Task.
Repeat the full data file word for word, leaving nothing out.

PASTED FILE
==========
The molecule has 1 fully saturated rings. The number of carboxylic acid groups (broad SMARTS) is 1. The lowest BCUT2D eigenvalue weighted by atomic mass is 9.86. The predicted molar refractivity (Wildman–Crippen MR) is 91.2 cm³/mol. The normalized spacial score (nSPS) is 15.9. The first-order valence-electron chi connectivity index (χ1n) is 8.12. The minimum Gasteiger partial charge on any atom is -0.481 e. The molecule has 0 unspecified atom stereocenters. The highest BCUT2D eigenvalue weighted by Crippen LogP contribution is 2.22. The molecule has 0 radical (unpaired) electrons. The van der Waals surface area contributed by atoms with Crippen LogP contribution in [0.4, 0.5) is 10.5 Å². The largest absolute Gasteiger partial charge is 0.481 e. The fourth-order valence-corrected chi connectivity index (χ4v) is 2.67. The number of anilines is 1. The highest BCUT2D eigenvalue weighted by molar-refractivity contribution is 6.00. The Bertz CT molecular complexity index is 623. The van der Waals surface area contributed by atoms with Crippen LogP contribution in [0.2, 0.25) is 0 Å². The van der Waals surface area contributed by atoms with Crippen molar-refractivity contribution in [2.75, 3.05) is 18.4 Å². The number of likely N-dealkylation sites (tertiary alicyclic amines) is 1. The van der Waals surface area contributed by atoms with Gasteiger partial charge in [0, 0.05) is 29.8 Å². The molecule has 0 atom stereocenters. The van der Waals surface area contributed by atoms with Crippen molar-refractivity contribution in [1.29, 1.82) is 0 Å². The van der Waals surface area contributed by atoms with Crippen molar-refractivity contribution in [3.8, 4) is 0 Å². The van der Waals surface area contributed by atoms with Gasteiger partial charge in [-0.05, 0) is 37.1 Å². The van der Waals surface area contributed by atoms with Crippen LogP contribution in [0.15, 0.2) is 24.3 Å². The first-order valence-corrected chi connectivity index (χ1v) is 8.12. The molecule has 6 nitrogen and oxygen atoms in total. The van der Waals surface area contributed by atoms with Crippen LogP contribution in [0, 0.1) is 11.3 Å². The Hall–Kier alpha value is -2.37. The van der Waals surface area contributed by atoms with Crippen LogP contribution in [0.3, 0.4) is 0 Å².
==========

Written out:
The molecule has 1 fully saturated rings. The number of carboxylic acid groups (broad SMARTS) is 1. The lowest BCUT2D eigenvalue weighted by atomic mass is 9.86. The predicted molar refractivity (Wildman–Crippen MR) is 91.2 cm³/mol. The normalized spacial score (nSPS) is 15.9. The first-order valence-electron chi connectivity index (χ1n) is 8.12. The minimum Gasteiger partial charge on any atom is -0.481 e. The molecule has 0 unspecified atom stereocenters. The highest BCUT2D eigenvalue weighted by Crippen LogP contribution is 2.22. The molecule has 0 radical (unpaired) electrons. The van der Waals surface area contributed by atoms with Crippen LogP contribution in [0.4, 0.5) is 10.5 Å². The largest absolute Gasteiger partial charge is 0.481 e. The fourth-order valence-corrected chi connectivity index (χ4v) is 2.67. The number of anilines is 1. The highest BCUT2D eigenvalue weighted by molar-refractivity contribution is 6.00. The Bertz CT molecular complexity index is 623. The van der Waals surface area contributed by atoms with Crippen LogP contribution in [0.2, 0.25) is 0 Å². The van der Waals surface area contributed by atoms with Crippen molar-refractivity contribution in [2.75, 3.05) is 18.4 Å². The number of likely N-dealkylation sites (tertiary alicyclic amines) is 1. The van der Waals surface area contributed by atoms with Gasteiger partial charge in [0, 0.05) is 29.8 Å². The molecule has 0 atom stereocenters. The van der Waals surface area contributed by atoms with Crippen molar-refractivity contribution in [1.29, 1.82) is 0 Å². The van der Waals surface area contributed by atoms with Crippen molar-refractivity contribution in [3.8, 4) is 0 Å². The van der Waals surface area contributed by atoms with Gasteiger partial charge in [-0.05, 0) is 37.1 Å². The van der Waals surface area contributed by atoms with Crippen LogP contribution in [0.15, 0.2) is 24.3 Å². The first-order valence-corrected chi connectivity index (χ1v) is 8.12. The molecule has 6 nitrogen and oxygen atoms in total. The van der Waals surface area contributed by atoms with Crippen LogP contribution in [0, 0.1) is 11.3 Å². The Hall–Kier alpha value is -2.37. The van der Waals surface area contributed by atoms with Crippen LogP contribution in [0.3, 0.4) is 0 Å².